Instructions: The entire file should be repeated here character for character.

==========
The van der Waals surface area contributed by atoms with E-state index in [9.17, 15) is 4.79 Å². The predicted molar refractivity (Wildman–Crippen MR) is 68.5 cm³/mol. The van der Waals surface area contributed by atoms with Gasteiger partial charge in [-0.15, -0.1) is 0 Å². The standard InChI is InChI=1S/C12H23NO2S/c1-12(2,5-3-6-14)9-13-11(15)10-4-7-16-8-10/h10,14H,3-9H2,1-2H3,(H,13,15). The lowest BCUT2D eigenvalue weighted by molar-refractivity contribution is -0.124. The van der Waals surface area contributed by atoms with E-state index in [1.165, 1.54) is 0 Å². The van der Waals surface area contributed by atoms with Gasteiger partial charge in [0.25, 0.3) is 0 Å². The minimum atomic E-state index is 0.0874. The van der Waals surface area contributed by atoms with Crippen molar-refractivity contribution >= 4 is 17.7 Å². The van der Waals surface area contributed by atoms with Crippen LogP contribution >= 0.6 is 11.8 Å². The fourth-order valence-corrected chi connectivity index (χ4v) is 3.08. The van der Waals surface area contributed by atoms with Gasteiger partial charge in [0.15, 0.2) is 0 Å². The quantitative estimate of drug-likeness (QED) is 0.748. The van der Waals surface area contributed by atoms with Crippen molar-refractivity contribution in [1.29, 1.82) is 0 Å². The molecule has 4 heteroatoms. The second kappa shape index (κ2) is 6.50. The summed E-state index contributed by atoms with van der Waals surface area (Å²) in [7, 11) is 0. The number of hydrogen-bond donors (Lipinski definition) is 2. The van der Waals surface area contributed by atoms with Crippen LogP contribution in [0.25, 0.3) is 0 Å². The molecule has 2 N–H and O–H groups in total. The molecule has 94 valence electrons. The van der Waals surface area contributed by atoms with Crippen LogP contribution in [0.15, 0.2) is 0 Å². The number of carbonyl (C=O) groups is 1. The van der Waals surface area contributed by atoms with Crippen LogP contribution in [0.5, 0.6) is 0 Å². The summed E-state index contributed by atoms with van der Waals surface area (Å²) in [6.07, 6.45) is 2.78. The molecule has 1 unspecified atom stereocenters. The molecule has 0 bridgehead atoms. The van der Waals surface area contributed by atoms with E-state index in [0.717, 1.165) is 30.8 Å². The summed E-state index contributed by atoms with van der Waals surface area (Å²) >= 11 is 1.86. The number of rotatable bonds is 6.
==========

The van der Waals surface area contributed by atoms with E-state index in [9.17, 15) is 4.79 Å². The predicted molar refractivity (Wildman–Crippen MR) is 68.5 cm³/mol. The van der Waals surface area contributed by atoms with Gasteiger partial charge in [-0.15, -0.1) is 0 Å². The standard InChI is InChI=1S/C12H23NO2S/c1-12(2,5-3-6-14)9-13-11(15)10-4-7-16-8-10/h10,14H,3-9H2,1-2H3,(H,13,15). The lowest BCUT2D eigenvalue weighted by molar-refractivity contribution is -0.124. The van der Waals surface area contributed by atoms with E-state index in [1.165, 1.54) is 0 Å². The van der Waals surface area contributed by atoms with Gasteiger partial charge in [0.25, 0.3) is 0 Å². The minimum atomic E-state index is 0.0874. The van der Waals surface area contributed by atoms with Crippen molar-refractivity contribution >= 4 is 17.7 Å². The van der Waals surface area contributed by atoms with Crippen LogP contribution >= 0.6 is 11.8 Å². The fourth-order valence-corrected chi connectivity index (χ4v) is 3.08. The van der Waals surface area contributed by atoms with Gasteiger partial charge in [0.15, 0.2) is 0 Å². The quantitative estimate of drug-likeness (QED) is 0.748. The van der Waals surface area contributed by atoms with Crippen molar-refractivity contribution in [1.29, 1.82) is 0 Å². The molecule has 4 heteroatoms. The second kappa shape index (κ2) is 6.50. The summed E-state index contributed by atoms with van der Waals surface area (Å²) in [7, 11) is 0. The number of hydrogen-bond donors (Lipinski definition) is 2. The van der Waals surface area contributed by atoms with Crippen LogP contribution in [0.25, 0.3) is 0 Å². The molecule has 2 N–H and O–H groups in total. The molecule has 94 valence electrons. The van der Waals surface area contributed by atoms with Crippen LogP contribution in [0.15, 0.2) is 0 Å². The number of carbonyl (C=O) groups is 1. The van der Waals surface area contributed by atoms with Crippen LogP contribution in [0.5, 0.6) is 0 Å². The summed E-state index contributed by atoms with van der Waals surface area (Å²) in [6.07, 6.45) is 2.78. The molecule has 1 unspecified atom stereocenters. The molecule has 0 bridgehead atoms. The van der Waals surface area contributed by atoms with E-state index in [0.717, 1.165) is 30.8 Å². The summed E-state index contributed by atoms with van der Waals surface area (Å²) >= 11 is 1.86. The number of rotatable bonds is 6.